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Questions tagged [phrases]

This tag is for questions about phrases in the linguistic sense. In linguistics a “phrase” is a group of words that make a unit of syntax with a single grammatical function. Use [phrase-requests] if you are searching for a phrase.

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1answer
39 views

The phrase 'cut no ice' [on hold]

Here is a sentence-'Bengali language is blunt,outdated and cut no ice in the world." The question is in context of rare honor bestowed on tagore by UNESCO BY Announcing national anthem of india'jana ...
0
votes
1answer
20 views

A phrase used to describe solving a problem by using a convenient solution that does something broad that also resolves the problem

Things I'm trying to convey The solution is something simple and convenient (i.e. doesn't require a lot of effort, hence not "overkill" or "overengineering") The solution does something that has an ...
0
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2answers
24 views

Reconstruction of the following sentence: “It activates the potential of the crowd to help…”

I need to reconstruct the following sentence in another way: "It activates the potential of the crowd to help..." Suggestions please!
0
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0answers
17 views

When splitting a long sentence, is using a colon as good as making it two sentences?

English is not my first language, although I use it daily. When writing in English, I tend to write long, complicated sentences. I then edit the text with the Hemingway app to highlight such lengthy/...
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0answers
36 views

What is the idiom, expression or phrase for when you as a student are asked to check your own answers or grade yourself?

This idiom, expression or phrase would usually be used in a sarcastic manner. Consider the following exchange: Lazy art teacher: Students, have you completed the painting test? Students: Yes, ...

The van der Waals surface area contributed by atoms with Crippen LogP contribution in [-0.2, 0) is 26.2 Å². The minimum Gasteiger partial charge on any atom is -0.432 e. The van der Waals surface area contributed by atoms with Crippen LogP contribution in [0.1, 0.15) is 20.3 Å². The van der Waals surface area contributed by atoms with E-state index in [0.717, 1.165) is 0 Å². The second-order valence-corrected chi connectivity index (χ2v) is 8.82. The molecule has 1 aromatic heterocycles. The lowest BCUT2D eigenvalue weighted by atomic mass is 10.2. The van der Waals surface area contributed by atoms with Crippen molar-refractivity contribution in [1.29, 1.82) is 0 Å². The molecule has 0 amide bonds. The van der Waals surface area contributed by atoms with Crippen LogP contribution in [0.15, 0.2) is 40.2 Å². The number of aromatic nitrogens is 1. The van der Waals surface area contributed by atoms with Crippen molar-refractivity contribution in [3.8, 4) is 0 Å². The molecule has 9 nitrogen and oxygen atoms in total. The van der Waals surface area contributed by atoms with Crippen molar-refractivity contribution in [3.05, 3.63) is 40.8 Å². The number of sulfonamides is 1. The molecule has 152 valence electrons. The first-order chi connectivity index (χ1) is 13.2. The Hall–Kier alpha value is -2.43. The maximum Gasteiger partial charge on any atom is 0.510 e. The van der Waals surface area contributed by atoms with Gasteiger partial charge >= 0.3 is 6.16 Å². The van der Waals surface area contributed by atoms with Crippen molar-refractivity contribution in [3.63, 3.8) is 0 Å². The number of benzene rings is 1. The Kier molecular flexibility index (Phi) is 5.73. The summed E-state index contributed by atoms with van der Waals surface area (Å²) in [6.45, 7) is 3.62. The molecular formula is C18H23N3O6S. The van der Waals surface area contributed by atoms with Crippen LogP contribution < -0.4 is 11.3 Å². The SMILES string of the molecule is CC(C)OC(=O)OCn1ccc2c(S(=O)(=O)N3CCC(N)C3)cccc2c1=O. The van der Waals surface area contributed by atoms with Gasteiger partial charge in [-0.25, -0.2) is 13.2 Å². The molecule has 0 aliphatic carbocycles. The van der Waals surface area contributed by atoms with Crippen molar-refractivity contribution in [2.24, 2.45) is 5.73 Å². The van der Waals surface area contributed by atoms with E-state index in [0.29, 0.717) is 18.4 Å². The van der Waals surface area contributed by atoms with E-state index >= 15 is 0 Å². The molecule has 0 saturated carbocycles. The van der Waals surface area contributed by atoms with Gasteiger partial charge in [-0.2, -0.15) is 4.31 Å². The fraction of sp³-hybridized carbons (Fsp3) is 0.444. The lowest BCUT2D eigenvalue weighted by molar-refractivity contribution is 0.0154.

0
votes
1answer
53 views

Please translate to American English from the British the following: OH **UK!

The cover of the most recent Economist (March 16 - 22nd 2019) has in large type OH **UK! Whatever next? From the context, this is clearly a comment on the current Brexit mess. Is ** UK related ...
0
votes
1answer
32 views

When did “whole entire” enter into English language usage?

As a replacement for whole, entire, complete etc. Why the redundance? I first heard it in the 1970's.
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0answers
28 views

“Hanging on” what does it mean?

This is from Aerosmith's "Livin' on the edge" song. Something right with the world today And everybody knows it's wrong But we can tell 'em no or we could let it go But I'd would rather be a ...
1
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3answers
32 views

A more serious version of 'no-holds-barred'

The phrase 'no-holds-barred' implies a fight, conflict or battle without any rules, but is relatively modern and comes from wrestling, giving it a friendly feel. What is the name for a fight where ...
1
vote
2answers
24 views

A noble/attractive suggestion that is uncomfortable to argue against but is ultimately wasteful

I am looking for a phrase to describe the title. For example; higher water purity when the purity is sufficiently high. Even with an arbitrarily high purity, it would be uncomfortable to argue that "...
2
votes
1answer
24 views

A word or phrase for a hypothetical reaction of a person from the past to the present